There is one major point of the video I disagree with though. And that is that Bioware obviously had no faith in their own ending if they were willing to change it 'so easily.' It's easy to look at them just suddenly saying that they'll do it from the outside and think they put up no sort of fight. But I doubt that was the case. It's just that the fight was more likely internal. Bioware likely knew that taking the fight to it's fans would not only be horrible PR, but also be an attack against fans that care about their games. That would only make things so much worse for them.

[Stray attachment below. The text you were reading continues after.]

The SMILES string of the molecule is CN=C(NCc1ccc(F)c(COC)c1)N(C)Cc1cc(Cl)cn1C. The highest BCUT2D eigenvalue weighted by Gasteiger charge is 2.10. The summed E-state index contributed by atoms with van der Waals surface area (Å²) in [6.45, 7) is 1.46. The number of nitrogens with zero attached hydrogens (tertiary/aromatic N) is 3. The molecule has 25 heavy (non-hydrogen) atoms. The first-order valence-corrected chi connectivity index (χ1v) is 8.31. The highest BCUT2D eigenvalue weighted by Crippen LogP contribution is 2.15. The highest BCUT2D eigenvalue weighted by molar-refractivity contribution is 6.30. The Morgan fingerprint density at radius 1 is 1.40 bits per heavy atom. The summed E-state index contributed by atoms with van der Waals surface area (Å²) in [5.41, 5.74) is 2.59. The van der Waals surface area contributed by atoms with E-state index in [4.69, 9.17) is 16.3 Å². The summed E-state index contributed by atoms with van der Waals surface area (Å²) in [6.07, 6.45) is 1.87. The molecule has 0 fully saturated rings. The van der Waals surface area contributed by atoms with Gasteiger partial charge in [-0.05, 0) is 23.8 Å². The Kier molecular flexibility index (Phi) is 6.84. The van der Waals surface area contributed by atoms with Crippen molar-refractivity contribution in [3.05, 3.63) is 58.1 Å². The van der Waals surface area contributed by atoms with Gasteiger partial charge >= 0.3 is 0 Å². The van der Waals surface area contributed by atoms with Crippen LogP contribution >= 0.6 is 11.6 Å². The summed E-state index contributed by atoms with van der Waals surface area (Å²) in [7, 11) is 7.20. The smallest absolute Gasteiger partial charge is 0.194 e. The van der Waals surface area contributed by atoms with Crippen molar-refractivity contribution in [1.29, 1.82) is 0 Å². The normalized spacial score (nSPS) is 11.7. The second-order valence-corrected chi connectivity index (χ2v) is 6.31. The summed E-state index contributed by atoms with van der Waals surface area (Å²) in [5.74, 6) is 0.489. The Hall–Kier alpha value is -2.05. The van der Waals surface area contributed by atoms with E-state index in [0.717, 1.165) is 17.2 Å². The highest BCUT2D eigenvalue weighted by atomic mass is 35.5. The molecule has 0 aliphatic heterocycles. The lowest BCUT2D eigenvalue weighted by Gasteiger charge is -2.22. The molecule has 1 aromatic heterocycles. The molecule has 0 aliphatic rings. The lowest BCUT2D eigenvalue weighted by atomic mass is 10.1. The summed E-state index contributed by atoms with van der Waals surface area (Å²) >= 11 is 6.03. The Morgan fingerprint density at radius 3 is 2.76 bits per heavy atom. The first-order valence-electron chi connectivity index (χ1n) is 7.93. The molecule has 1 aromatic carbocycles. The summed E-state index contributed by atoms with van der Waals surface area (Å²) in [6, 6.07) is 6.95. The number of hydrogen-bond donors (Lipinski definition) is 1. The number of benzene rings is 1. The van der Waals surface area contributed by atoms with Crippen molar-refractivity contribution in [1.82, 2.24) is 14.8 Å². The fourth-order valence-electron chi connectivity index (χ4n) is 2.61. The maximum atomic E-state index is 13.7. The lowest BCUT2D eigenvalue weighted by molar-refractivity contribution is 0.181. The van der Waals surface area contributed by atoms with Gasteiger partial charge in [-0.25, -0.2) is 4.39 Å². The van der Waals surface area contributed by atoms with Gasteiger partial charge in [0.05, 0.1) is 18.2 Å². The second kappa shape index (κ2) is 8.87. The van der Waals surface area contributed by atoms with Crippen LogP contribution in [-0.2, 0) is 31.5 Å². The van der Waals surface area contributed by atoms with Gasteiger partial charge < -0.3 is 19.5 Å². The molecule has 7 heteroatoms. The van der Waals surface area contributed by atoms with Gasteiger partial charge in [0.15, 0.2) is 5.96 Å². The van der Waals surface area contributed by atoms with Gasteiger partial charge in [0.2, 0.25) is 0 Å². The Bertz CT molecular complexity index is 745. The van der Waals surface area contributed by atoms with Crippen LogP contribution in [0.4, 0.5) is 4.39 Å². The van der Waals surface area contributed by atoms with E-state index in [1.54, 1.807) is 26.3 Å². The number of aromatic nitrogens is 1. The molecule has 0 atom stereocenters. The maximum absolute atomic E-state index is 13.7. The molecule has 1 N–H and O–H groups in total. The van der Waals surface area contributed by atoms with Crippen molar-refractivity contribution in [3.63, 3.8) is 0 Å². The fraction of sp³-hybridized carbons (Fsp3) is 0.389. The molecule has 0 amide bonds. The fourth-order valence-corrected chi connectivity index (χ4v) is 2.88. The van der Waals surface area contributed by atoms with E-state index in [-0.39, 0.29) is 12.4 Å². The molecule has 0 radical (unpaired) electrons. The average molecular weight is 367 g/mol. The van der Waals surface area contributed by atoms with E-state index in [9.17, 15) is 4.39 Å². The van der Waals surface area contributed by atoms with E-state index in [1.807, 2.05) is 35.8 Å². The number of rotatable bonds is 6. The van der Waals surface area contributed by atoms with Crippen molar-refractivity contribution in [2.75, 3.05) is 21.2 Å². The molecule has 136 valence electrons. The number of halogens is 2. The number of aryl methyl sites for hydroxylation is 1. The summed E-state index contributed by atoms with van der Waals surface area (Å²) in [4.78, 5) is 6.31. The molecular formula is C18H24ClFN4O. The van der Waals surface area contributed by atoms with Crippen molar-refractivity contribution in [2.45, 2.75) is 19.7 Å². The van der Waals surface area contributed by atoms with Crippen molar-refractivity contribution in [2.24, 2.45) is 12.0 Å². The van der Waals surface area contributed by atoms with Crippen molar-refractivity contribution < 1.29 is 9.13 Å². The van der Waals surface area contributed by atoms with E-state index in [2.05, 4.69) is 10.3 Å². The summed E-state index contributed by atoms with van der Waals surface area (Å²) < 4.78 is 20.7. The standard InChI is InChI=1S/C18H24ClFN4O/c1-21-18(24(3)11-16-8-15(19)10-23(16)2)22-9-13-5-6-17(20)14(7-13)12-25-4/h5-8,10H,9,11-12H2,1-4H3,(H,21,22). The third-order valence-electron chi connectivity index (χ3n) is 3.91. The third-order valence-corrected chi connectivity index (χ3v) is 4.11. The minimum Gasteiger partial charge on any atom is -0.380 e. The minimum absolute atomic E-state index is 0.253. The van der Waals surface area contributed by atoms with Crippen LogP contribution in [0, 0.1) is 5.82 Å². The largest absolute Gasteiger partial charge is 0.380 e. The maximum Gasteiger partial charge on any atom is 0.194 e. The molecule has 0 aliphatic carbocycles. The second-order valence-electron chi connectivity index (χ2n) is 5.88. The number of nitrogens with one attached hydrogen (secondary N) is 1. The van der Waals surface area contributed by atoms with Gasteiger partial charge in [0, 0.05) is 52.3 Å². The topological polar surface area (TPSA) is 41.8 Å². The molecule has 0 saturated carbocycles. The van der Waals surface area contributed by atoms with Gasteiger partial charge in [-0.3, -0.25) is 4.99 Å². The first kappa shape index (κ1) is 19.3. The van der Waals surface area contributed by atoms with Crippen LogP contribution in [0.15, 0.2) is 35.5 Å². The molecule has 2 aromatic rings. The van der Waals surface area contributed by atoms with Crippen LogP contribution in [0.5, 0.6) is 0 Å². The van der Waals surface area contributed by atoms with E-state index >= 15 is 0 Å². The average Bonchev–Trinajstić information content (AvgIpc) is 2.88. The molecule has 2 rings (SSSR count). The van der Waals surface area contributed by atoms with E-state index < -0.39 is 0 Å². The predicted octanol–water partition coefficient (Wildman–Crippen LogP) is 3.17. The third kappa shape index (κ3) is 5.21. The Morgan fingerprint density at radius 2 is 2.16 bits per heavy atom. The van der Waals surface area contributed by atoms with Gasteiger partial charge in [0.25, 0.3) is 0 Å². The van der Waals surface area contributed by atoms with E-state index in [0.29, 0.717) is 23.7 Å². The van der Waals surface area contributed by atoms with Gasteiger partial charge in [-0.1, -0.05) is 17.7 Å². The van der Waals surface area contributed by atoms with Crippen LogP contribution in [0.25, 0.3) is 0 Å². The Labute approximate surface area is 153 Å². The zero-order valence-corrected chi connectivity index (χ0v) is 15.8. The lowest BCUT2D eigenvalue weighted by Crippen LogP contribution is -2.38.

So instead they likely internalized the decision. And with the MASSIVE fan backlash they got, it's not hard to see why they chose to do it. Jim talked about listening to people and improving his show. That's not a bad thing to do. But Bioware was being attacked very harshly by a lot of people. And that's not also including the preassure put on by things like the charity drive which, while better, likely did put some good ol' guilt in them. This would be the equivalant of about a quarter to half of Jim's viewers standing up and saying 'YOUR SHOW IS SHIT BECAUSE OF THE ENDING' over and over again. Viewers who before that were saying it was wonderful and amazing. I can honestly see how such a backlash could be crushing to those who made the game.